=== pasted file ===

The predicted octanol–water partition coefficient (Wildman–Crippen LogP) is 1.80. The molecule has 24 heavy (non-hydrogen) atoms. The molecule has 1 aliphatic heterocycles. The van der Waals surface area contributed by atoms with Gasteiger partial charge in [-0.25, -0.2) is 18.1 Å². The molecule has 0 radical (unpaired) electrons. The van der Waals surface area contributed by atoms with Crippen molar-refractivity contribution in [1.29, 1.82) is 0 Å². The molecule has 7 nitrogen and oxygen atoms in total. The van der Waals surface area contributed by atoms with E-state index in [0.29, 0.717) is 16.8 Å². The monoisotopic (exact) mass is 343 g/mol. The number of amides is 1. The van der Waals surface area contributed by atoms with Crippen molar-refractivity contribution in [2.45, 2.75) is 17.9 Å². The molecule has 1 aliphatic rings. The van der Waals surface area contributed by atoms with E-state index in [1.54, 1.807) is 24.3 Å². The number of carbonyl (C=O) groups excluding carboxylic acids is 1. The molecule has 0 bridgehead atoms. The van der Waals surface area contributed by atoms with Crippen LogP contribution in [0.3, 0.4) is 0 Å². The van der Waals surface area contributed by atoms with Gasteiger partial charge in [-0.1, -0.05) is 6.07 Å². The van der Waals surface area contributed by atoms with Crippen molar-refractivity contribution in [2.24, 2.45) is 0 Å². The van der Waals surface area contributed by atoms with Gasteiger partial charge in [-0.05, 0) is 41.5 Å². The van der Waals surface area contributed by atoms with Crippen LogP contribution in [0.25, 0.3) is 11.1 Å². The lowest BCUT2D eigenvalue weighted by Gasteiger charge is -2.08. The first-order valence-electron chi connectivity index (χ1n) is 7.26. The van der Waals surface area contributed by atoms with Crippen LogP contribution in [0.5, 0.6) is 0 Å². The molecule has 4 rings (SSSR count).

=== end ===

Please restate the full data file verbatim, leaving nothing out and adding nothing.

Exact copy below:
The predicted octanol–water partition coefficient (Wildman–Crippen LogP) is 1.80. The molecule has 24 heavy (non-hydrogen) atoms. The molecule has 1 aliphatic heterocycles. The van der Waals surface area contributed by atoms with Gasteiger partial charge in [-0.25, -0.2) is 18.1 Å². The molecule has 0 radical (unpaired) electrons. The van der Waals surface area contributed by atoms with Crippen molar-refractivity contribution in [1.29, 1.82) is 0 Å². The molecule has 7 nitrogen and oxygen atoms in total. The van der Waals surface area contributed by atoms with E-state index in [0.29, 0.717) is 16.8 Å². The monoisotopic (exact) mass is 343 g/mol. The number of amides is 1. The van der Waals surface area contributed by atoms with Crippen molar-refractivity contribution in [2.45, 2.75) is 17.9 Å². The molecule has 1 aliphatic rings. The van der Waals surface area contributed by atoms with E-state index in [1.54, 1.807) is 24.3 Å². The number of carbonyl (C=O) groups excluding carboxylic acids is 1. The molecule has 0 bridgehead atoms. The van der Waals surface area contributed by atoms with Crippen LogP contribution in [0.3, 0.4) is 0 Å². The van der Waals surface area contributed by atoms with Gasteiger partial charge in [-0.1, -0.05) is 6.07 Å². The van der Waals surface area contributed by atoms with Crippen molar-refractivity contribution in [2.24, 2.45) is 0 Å². The van der Waals surface area contributed by atoms with Gasteiger partial charge in [-0.05, 0) is 41.5 Å². The van der Waals surface area contributed by atoms with Crippen LogP contribution in [0.25, 0.3) is 11.1 Å². The lowest BCUT2D eigenvalue weighted by Gasteiger charge is -2.08. The first-order valence-electron chi connectivity index (χ1n) is 7.26. The van der Waals surface area contributed by atoms with Crippen LogP contribution in [0.5, 0.6) is 0 Å². The molecule has 4 rings (SSSR count).